ANN ARBOR, Mich. – What a difference one week makes in college football.
Last weekend, Michigan was coming off a blowout road win against a top 25 team and vaulted to No. 13 in the nation. Meanwhile, Michigan State lost to Big Ten bottom feeder Rutgers in East Lansing.
Seven days later, the Wolverines not only lost to their in-state rival as a three-touchdown favorite, they were the clearly inferior team for 60 straight minutes.
Nobody outside the Spartan locker room expected Michigan State to beat Michigan, but from the moment the opening whistle blew Saturday, it was Rocky Lombardi who embarrassed the Michigan secondary. It was Antjuan Simmons living in the Michigan backfield. It was the Wolverines who couldn’t hold up at either line of scrimmage.
Coming into the 2020 season, there were plenty of legitimate reasons to criticize Jim Harbaugh’s tenure at Michigan. He hasn’t beaten Ohio State. He’s struggled in bowl games. The team has struggled to compete in big road games.
But Harbaugh had never lost a game as a comfortable favorite. Since the start of 2015, when Michigan is supposed to win, it does. That’s always been a lock.
Now that he no longer has that to fall back on, the questions are starting to pile up. What is the direction of this program? Will it ever get over the hump? Is Harbaugh the right guy for the job?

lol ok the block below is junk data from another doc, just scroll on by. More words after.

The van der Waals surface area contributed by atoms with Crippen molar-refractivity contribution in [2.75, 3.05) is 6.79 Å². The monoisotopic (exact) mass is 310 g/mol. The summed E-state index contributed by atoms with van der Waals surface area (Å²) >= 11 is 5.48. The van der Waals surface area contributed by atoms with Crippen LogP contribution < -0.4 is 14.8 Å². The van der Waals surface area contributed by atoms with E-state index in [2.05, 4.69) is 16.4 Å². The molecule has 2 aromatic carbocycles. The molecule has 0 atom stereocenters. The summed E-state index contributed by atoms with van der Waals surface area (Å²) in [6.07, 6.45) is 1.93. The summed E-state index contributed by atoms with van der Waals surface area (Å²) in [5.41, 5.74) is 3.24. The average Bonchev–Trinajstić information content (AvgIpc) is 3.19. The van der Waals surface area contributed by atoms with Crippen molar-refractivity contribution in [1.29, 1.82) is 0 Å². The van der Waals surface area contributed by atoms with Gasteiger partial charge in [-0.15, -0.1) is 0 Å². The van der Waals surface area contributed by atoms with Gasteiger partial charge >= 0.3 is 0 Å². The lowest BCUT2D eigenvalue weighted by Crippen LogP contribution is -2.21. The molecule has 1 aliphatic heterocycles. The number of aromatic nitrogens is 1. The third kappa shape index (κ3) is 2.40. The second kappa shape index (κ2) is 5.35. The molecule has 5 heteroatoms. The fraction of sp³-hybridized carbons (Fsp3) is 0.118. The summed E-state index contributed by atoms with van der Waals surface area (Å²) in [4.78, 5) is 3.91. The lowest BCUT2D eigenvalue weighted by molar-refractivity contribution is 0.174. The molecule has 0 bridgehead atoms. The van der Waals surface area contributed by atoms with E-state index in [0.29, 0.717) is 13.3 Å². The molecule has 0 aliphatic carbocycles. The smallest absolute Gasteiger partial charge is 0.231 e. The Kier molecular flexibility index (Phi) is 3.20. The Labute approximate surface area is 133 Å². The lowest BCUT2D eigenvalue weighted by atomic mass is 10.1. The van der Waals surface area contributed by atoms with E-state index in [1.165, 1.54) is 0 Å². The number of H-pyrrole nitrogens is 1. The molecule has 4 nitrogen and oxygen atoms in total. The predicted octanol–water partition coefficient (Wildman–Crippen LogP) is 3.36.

There’s no doubt Harbaugh has elevated Michigan football from laughingstock to competitive. But can he take the next step from competitive to champion?
Michigan State always gets up for the Michigan game. That’s clearly not going to change under Mel Tucker. But Harbaugh is playing with a much more talented roster. So what happened?
It’s the way Michigan lost that’s much more damning than the actual loss itself.
Michigan State was perfectly prepared to expose Michigan’s weaknesses. Michigan wasn’t prepared to do the same to MSU. Lombardi knew he could attack Michigan’s cornerbacks, and even after it worked time after time, Don Brown and the Wolverines couldn’t figure out a way to adjust.
On offense, the line got bullied and the wide receivers were extremely undisciplined. Joe Milton missed some throws down the field, but dropped passes and the complete evaporation of his running game stacked the deck against him.
Did Michigan State play an almost perfect game? Yes. Would Michigan have won anyway if it had done the same? Probably, but we’ll never know.
There was no fight in the team wearing Maize and Blue this weekend. Whether that’s because they heard about how great they are all week or because they didn’t take MSU seriously is beside the point. Either way, that lack of motivation and preparation falls squarely on the shoulders of the coaching staff.
And that coaching staff is led, and built, by Harbaugh.
One loss isn’t enough to tear down everything Harbaugh has built over six seasons, but it makes his other shortcomings much less forgivable.
Losing to an Ohio State team that’s on an elite decades-long run can be explained. Falling short against teams like Alabama, Wisconsin and Penn State on occasion is inevitable.
But getting dominated at home by a less talented team and refusing to punch back? That’s cause for deeper concern than how far Michigan falls in the rankings. It casts doubt on the very foundation on which this program is being built.
“If not Jim Harbaugh, then who?” is a reasonable question. But after a performance like that, it’s worth wondering if we’re one step closer to finding out the answer.